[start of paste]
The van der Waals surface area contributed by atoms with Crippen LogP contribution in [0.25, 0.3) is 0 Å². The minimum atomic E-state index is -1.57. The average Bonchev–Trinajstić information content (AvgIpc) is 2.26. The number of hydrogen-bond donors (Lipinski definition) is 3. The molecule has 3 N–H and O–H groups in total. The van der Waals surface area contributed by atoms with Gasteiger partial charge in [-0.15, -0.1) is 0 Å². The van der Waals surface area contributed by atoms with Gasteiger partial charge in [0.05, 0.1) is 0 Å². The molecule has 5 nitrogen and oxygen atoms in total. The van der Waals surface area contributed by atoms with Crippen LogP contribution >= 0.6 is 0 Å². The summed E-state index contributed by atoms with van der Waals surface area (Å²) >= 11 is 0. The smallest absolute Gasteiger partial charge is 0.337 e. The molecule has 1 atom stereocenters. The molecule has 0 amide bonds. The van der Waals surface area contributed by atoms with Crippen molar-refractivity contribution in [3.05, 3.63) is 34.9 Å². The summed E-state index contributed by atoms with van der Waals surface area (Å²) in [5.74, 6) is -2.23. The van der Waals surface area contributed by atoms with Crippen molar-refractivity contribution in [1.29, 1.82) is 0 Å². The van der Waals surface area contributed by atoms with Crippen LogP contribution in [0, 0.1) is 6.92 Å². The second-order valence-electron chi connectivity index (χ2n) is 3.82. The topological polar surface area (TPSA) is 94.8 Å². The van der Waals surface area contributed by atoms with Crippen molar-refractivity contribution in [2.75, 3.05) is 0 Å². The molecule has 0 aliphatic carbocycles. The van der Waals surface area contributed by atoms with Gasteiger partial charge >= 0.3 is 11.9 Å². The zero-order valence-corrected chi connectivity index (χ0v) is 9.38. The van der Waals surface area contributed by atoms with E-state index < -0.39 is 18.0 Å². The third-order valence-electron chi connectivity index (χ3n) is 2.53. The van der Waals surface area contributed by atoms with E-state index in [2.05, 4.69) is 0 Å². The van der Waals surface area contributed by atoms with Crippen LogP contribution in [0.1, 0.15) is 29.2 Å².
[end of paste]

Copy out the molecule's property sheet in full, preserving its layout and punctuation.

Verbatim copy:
The van der Waals surface area contributed by atoms with Crippen LogP contribution in [0.25, 0.3) is 0 Å². The minimum atomic E-state index is -1.57. The average Bonchev–Trinajstić information content (AvgIpc) is 2.26. The number of hydrogen-bond donors (Lipinski definition) is 3. The molecule has 3 N–H and O–H groups in total. The van der Waals surface area contributed by atoms with Gasteiger partial charge in [-0.15, -0.1) is 0 Å². The van der Waals surface area contributed by atoms with Gasteiger partial charge in [0.05, 0.1) is 0 Å². The molecule has 5 nitrogen and oxygen atoms in total. The van der Waals surface area contributed by atoms with Crippen LogP contribution >= 0.6 is 0 Å². The summed E-state index contributed by atoms with van der Waals surface area (Å²) >= 11 is 0. The smallest absolute Gasteiger partial charge is 0.337 e. The molecule has 1 atom stereocenters. The molecule has 0 amide bonds. The van der Waals surface area contributed by atoms with Crippen molar-refractivity contribution in [3.05, 3.63) is 34.9 Å². The summed E-state index contributed by atoms with van der Waals surface area (Å²) in [5.74, 6) is -2.23. The van der Waals surface area contributed by atoms with Crippen molar-refractivity contribution in [1.29, 1.82) is 0 Å². The van der Waals surface area contributed by atoms with Crippen LogP contribution in [0, 0.1) is 6.92 Å². The second-order valence-electron chi connectivity index (χ2n) is 3.82. The topological polar surface area (TPSA) is 94.8 Å². The van der Waals surface area contributed by atoms with Crippen molar-refractivity contribution in [2.75, 3.05) is 0 Å². The molecule has 0 aliphatic carbocycles. The van der Waals surface area contributed by atoms with Gasteiger partial charge >= 0.3 is 11.9 Å². The zero-order valence-corrected chi connectivity index (χ0v) is 9.38. The van der Waals surface area contributed by atoms with E-state index < -0.39 is 18.0 Å². The third-order valence-electron chi connectivity index (χ3n) is 2.53. The van der Waals surface area contributed by atoms with E-state index in [2.05, 4.69) is 0 Å². The van der Waals surface area contributed by atoms with Crippen LogP contribution in [0.1, 0.15) is 29.2 Å².